Figure 3: Effects of different levels of mechanical stress on BMSCs differentiation. BMSCs were exposed to different levels of mechanical stress for 30 min and cultured in adipogenic medium or general medium for 7 days. (a) The adipogenesis of BMSCs was confirmed by Oil Red O staining. (A) No obvious intracellular lipid droplet formed in the control group; (B) a moderate amount of intracellular lipid droplet formed in the group of unloading + adipogenic medium; (C) a slight amount of intracellular lipid droplet formed in the small-magnitude stress + adipogenic medium group; (D) a substantial amount of intracellular lipid droplet formed in the large-magnitude stress + adipogenic medium group. Bars = 50 μm. (b) The expression levels of Runx2, Collagen I, C/EBPα, and PPARγ in BMSCs were examined by Western blot. (c) Quantitative analysis. versus control group; versus unloading + adipogenic medium group; versus small-magnitude stress + adipogenic medium group. Each value was presented as mean ± SD of three separate experiments and data of the treatment group was expressed as fold change versus that of control group (labeled as “1.00”). S represented small-magnitude stress; L represented large-magnitude stress. Cells cultured in general medium without mechanical loading as control.

The expressions of Runx2, Collagen I, C/EBPα, and PPARγ in BMSCs that were cultured for 7 days with or without mechanical stress were determined by Western blot. The results showed that compared with that of control, Runx2 and Collagen I were upregulated () while C/EBPα and PPARγ were downregulated, respectively () after BMSCs were cultured in adipogenic medium for 7 days (Figures 3(b) and 3(c)).

After culture in adipogenic medium for 7 days, small-magnitude stress stimulation led to a significant downregulation of C/EBPα and PPARγ and upregulation of Runx2 and Collagen I, respectively () in BMSCs compared with unstressed groups. However, as the mechanical stress increased, the effect was reversed. Expressions of C/EBPα and PPARγ in BMSCs increased significantly () which were even higher than that of unstressed groups. Additionally, large-magnitude stress resulted in decreased expressions of Runx2 and Collagen I when compared with small-magnitude stress groups and unstressed groups, respectively () (Figures 3(b) and 3(c)).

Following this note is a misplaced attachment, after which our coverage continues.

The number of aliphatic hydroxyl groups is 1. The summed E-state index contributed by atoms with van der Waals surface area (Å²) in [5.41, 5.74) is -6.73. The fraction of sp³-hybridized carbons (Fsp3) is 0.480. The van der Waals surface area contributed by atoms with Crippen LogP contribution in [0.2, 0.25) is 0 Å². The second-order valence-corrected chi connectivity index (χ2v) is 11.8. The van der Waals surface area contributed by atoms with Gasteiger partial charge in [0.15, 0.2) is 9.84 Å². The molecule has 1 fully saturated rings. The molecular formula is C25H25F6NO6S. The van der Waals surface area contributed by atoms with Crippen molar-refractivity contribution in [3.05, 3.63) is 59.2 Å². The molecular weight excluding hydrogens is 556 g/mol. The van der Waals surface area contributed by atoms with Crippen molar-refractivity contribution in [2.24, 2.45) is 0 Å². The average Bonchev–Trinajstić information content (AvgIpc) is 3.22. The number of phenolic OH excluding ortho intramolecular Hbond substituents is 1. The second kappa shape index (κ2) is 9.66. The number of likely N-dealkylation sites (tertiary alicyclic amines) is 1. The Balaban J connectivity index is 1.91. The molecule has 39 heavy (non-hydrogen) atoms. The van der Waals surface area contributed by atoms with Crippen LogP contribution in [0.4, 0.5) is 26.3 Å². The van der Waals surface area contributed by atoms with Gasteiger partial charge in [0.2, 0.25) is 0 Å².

3.3. Effect of Mechanical Stress on Activation of PI3K/Akt/GSK-3β/β-Catenin Signaling

The activation of PI3K/Akt/GSK-3β/β-catenin signaling was evaluated by Western blot analysis. The results showed that small-magnitude stress significantly upregulated the levels of p-Akt and β-catenin and inhibited the expression of GSK-3β compared with control cells (). In contrast, with the increasing of mechanical forces, levels of p-Akt () and β-catenin decreased and GSK-3β () increased, respectively (Figure 4). These results reflected that the manner of PI3K/Akt/GSK-3β/β-catenin signaling activation in BMSCs depended on the levels of mechanical stress loaded on them.

Figure 4: Effects of mechanical stress on PI3K/Akt/GSK-3β/β-catenin signaling pathway. BMSCs were stimulated with different levels of mechanical stress for 30 min. (a) Expression levels of PI3K/Akt/GSK-3β/β-catenin signaling proteins were detected by Western blot. (b–d) Quantitative analysis. versus control group; versus small-magnitude stress group. Each value was presented as mean ± SD of three separate experiments and data of the treatment group was expressed as fold change versus that of control group (labeled as “1.00”). S represented small-magnitude stress; L represented large-magnitude stress.
3.4. β-Catenin Induces Osteogenesis and Inhibits Adipogenesis of BMSCs

Firstly, activation of β-catenin in BMSCs was investigated after treatment with LiCl. Western blot revealed that levels of β-catenin significantly increased after cells were treated with LiCl for 24 h (), suggesting that β-catenin could be activated by LiCl. To explore the influence of β-catenin on the differentiation of BMSCs, cells were cultured in adipogenic medium for a 7-day period in presence or absence of LiCl and adipogenic and osteogenic marker proteins in BMSCs were analyzed by Western blot. As shown in Figure 5, the results demonstrated that expressions of Runx2 and Collagen I increased with LiCl treatment (), accompanied by reduction of C/EBPα and PPARγ expressions in BMSCs (). In all experiments, NaCl acted as a negative control for LiCl, which had no effect on β-catenin levels or differentiation of BMSCs [24].